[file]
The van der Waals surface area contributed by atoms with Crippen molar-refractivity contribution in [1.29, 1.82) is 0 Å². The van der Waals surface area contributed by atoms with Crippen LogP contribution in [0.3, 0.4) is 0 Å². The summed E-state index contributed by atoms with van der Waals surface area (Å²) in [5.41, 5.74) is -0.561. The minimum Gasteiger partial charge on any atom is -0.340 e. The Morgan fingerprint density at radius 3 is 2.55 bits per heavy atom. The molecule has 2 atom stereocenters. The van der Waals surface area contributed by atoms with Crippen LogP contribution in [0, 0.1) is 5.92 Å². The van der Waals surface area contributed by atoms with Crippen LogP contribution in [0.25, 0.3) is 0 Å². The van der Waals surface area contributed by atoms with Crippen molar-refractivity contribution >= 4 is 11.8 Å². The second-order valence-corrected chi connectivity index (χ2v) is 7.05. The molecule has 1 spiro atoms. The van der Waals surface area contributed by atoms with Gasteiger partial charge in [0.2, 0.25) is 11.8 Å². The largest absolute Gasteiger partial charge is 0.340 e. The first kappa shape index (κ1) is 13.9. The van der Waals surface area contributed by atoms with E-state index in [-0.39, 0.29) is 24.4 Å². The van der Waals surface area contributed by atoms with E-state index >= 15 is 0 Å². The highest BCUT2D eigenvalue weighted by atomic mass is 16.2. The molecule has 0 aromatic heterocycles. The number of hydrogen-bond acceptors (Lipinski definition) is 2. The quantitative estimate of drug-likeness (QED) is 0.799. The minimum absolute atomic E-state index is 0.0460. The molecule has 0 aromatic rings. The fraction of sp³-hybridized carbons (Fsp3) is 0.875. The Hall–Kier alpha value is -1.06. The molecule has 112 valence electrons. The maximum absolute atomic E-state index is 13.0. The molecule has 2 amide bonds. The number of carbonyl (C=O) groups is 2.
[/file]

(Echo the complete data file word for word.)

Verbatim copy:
The van der Waals surface area contributed by atoms with Crippen molar-refractivity contribution in [1.29, 1.82) is 0 Å². The van der Waals surface area contributed by atoms with Crippen LogP contribution in [0.3, 0.4) is 0 Å². The summed E-state index contributed by atoms with van der Waals surface area (Å²) in [5.41, 5.74) is -0.561. The minimum Gasteiger partial charge on any atom is -0.340 e. The Morgan fingerprint density at radius 3 is 2.55 bits per heavy atom. The molecule has 2 atom stereocenters. The van der Waals surface area contributed by atoms with Crippen LogP contribution in [0, 0.1) is 5.92 Å². The van der Waals surface area contributed by atoms with Crippen LogP contribution in [0.25, 0.3) is 0 Å². The van der Waals surface area contributed by atoms with Crippen molar-refractivity contribution >= 4 is 11.8 Å². The second-order valence-corrected chi connectivity index (χ2v) is 7.05. The molecule has 1 spiro atoms. The van der Waals surface area contributed by atoms with Gasteiger partial charge in [0.2, 0.25) is 11.8 Å². The largest absolute Gasteiger partial charge is 0.340 e. The first kappa shape index (κ1) is 13.9. The van der Waals surface area contributed by atoms with E-state index in [-0.39, 0.29) is 24.4 Å². The van der Waals surface area contributed by atoms with E-state index >= 15 is 0 Å². The highest BCUT2D eigenvalue weighted by atomic mass is 16.2. The molecule has 0 aromatic heterocycles. The number of hydrogen-bond acceptors (Lipinski definition) is 2. The quantitative estimate of drug-likeness (QED) is 0.799. The minimum absolute atomic E-state index is 0.0460. The molecule has 0 aromatic rings. The fraction of sp³-hybridized carbons (Fsp3) is 0.875. The Hall–Kier alpha value is -1.06. The molecule has 112 valence electrons. The maximum absolute atomic E-state index is 13.0. The molecule has 2 amide bonds. The number of carbonyl (C=O) groups is 2.